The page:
Australia’s most northern city was jolted following a strong earthquake in the Indonesian Banda Sea, about 435 miles away. On Monday, Darwin’s central business buildings had to be evacuated after the magnitude 7.2 quake.

Hundreds of residents and office workers were forced to flee from their buildings throughout central Darwin after an earthquake shook the city for about five minutes.

Hundreds of residents were forced to evacuate from their buildings throughout central Darwin after an earthquake shook the city for about five minutes, June 24, 2019. (Screenshot/AP Video)

Local residents reported feeling the strong tremors. Hotels and several buildings were evacuated as a precaution.

Residents talked about their experiences.

One of the office workers, Karen (no surname given) said the building “just stated shaking slightly and then it got worse, and then the doors started rattling and the glass was all rattling and then we just got asked to leave.”

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Resident Trevor Russell was shopping when the tremors started. “Everything was just shaking and everyone was freaking out a little,” said Russell, who was in a shop. “The shop started shaking and all the clothes and jewelry started shaking in the shop. So it was a bit weird,” described Russell.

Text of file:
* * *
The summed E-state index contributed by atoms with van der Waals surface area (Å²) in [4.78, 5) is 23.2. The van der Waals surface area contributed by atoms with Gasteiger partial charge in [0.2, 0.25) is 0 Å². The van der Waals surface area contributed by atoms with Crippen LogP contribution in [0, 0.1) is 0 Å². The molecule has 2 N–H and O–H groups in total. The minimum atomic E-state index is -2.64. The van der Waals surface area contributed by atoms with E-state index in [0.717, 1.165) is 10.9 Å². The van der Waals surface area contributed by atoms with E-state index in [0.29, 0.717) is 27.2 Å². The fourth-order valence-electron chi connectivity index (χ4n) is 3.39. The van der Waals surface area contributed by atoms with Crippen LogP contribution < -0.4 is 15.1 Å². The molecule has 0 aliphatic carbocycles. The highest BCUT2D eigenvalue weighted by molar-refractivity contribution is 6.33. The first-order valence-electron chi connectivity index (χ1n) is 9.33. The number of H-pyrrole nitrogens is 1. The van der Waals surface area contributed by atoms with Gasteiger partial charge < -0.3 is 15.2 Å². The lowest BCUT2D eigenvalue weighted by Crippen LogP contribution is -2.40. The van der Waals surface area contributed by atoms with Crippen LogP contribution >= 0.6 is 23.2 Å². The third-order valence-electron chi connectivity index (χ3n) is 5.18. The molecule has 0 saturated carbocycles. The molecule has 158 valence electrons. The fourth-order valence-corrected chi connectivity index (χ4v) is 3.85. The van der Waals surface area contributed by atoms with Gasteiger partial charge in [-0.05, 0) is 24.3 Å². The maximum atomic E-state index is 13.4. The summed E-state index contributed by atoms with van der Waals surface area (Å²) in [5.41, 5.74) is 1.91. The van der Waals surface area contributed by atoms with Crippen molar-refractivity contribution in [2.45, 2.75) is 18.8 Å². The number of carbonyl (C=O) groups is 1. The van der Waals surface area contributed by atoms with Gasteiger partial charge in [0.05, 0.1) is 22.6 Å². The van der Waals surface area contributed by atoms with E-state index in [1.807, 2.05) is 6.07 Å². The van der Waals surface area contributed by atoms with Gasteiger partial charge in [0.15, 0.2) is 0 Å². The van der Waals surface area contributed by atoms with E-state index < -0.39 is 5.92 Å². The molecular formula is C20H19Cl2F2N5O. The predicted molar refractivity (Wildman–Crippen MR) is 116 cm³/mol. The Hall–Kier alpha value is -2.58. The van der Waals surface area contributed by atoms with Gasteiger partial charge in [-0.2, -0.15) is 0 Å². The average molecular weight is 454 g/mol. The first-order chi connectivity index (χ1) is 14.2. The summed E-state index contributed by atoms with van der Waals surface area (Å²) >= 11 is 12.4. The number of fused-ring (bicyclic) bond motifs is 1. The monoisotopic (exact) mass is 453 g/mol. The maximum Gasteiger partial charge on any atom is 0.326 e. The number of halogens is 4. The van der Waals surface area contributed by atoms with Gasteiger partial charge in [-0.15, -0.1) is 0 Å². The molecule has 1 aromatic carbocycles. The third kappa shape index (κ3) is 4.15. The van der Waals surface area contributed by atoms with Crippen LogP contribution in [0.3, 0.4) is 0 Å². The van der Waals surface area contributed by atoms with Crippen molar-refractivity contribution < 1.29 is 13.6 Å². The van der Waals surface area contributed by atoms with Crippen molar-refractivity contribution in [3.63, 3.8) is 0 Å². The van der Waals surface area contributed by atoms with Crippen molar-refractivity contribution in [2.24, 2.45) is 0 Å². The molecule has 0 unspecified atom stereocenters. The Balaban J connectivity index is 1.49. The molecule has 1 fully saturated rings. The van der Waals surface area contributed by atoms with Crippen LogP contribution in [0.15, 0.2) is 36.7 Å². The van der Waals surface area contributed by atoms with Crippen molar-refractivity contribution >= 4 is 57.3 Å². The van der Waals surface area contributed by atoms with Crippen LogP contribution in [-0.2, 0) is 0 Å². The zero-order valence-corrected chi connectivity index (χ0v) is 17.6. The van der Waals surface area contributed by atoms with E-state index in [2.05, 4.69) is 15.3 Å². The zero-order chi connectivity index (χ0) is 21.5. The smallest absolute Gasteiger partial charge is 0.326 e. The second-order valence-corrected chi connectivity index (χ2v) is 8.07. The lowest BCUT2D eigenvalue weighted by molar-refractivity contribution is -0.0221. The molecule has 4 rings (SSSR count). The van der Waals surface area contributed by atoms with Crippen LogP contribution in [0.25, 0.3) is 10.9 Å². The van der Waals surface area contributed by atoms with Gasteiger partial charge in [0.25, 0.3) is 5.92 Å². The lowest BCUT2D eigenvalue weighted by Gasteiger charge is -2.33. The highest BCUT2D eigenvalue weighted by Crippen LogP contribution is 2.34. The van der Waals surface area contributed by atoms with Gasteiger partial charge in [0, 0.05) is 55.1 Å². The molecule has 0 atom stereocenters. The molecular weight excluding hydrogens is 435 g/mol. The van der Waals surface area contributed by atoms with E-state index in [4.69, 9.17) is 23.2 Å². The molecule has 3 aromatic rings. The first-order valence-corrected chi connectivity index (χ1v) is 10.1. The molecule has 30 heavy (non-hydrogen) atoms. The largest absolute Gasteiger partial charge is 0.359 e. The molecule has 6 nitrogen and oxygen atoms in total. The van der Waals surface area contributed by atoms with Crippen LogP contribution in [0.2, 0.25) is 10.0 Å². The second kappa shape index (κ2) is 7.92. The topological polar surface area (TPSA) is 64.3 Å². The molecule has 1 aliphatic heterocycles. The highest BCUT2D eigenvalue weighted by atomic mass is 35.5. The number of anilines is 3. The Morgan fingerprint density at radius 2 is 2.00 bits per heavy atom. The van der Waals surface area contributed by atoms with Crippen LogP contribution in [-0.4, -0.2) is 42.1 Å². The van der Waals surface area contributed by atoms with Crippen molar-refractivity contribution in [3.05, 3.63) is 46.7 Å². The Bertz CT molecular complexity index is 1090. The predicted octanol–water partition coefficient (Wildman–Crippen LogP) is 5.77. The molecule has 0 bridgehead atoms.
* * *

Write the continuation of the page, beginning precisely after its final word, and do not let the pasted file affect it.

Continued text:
Another local resident Con (no surname given) described the same sensation. “The entire building, everything you’re standing on is just trembling along with yourself,” said Con. He expressed surprise at “what Mother Nature can do” and “how insignificant it makes you feel.”

The quake was felt about 12:30 pm local time when people were having lunch. One office worker said that they decided to get out of the building when the tremors worsened. “I’ve lived here just about all my life. I’ve never felt anything like that. It’s the most intense one I can remember,” said the unidentified Australian.

The Bureau of Meteorology and Geoscience Australia said there is no tsunami threat because the epicenter of the quake is 129 miles below the surface of the earth.

There were no reports of damage or injuries. But Geoscience Australia senior seismologist Jonathan Bathgate says more tremors are possible, according to an ABC Australia report.